Unpacking Return: Syrian Refugees’ Conditions and Concerns [EN/AR]
Authors: Dr. Rouba Mhaissen & Elena Hodges
Shifting Discourse on Return
From a Russian initiative to coordinate the return of nearly 2 million Syrian refugees from Europe and neighboring host countries to surging right-wing populism and anti-refugee sentiment in Europe, the topic of return has turned into a lightning rod for debate and contention between politicians, policy analysts, and rights advocates. Mounting pressure for large-scale refugee returns to Syria threatens the international consensus that return must be safe, dignified, and voluntary. At the same time, ebbing donor funding for the Syria crisis response in neighboring host countries — Lebanon, Jordan, and Turkey — is making long-standing gaps in resources even worse.
Conditions in Lebanon as a Push Factor
Conditions of displacement for Syrian refugees in Lebanon are rapidly deteriorating. Lack of access to valid residency, shrinking livelihoods opportunities, and an overall reduction in humanitarian aid are serving as return push factors. Prominent political figures are calling for mass, imminent refugee returns, at the same time that depictions of Syrian refugees in the mainstream Lebanese media galvanize public hostility toward refugees.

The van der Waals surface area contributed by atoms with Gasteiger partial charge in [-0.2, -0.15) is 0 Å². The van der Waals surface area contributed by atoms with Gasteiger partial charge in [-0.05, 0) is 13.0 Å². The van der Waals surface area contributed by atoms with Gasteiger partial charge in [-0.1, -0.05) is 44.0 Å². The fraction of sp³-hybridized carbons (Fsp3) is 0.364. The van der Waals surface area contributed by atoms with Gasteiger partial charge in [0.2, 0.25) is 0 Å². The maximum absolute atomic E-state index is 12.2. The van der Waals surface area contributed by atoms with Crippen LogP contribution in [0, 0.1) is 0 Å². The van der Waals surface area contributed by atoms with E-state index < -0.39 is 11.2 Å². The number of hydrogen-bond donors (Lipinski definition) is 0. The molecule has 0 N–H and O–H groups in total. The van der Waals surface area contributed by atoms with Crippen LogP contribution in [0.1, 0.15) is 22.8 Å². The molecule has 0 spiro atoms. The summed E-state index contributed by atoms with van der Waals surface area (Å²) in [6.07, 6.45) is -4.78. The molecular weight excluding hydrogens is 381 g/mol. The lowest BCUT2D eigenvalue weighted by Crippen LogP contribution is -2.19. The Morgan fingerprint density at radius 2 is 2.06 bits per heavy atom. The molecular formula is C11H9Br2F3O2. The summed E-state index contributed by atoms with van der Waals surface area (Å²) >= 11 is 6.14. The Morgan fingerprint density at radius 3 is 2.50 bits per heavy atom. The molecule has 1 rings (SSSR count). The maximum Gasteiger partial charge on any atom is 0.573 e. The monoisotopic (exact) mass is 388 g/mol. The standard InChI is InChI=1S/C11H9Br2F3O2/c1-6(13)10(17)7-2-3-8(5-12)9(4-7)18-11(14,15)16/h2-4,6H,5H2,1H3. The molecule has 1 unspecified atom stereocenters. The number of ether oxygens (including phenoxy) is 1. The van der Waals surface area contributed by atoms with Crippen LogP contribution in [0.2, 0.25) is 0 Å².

Recent security crackdowns have further heightened tensions. Nearly all refugees we spoke with reported fears of being forced to return, and many discussed how conditions in Lebanon are becoming intolerable to the point where return becomes the only alternative.
Return-related Protection Risks
Refugees in Lebanon have substantial and well-founded fears about return, spanning physical, legal, and material protection concerns. This report outlines and contextualizes these fears, before presenting several detailed case studies of individuals and families who returned and were re-displaced back to Lebanon. In doing so, it points to urgent protection concerns during and after return.
Proponents of return seek a swift, clean way to bring the Syrian displacement to an end. However, this study highlights the fact that return to Syria, when coercive, uninformed, or unsafe, results in breaches of human rights, new trauma, violence, and re-displacement. Premature returns increase legal, economic, and health-related vulnerabilities, disproportionately affecting women, youth, and children. Re-displaced returnees often resort to illegal and unsafe measures to flee Syria once again, putting them further at risk of exploitation, trafficking, and detention, as well as heightened economic vulnerability.
This study examines the individual and community-level costs of irresponsible return for Syrian refugees in Lebanon. It concludes that all stakeholders must do more to push back against premature return, at discourse, policy and programmatic levels. First, improving living conditions for Syrian refugees in Lebanon is imperative, both for their basic protection needs and as a prerequisite for voluntary return. Second, ensuring that protection thresholds are met inside Syria must precede return coordination efforts and reconstruction funding. Finally, any sustainable return must be gender-sensitive, and center, rather than elide, the voices, concerns, and priorities of displaced Syrians themselves.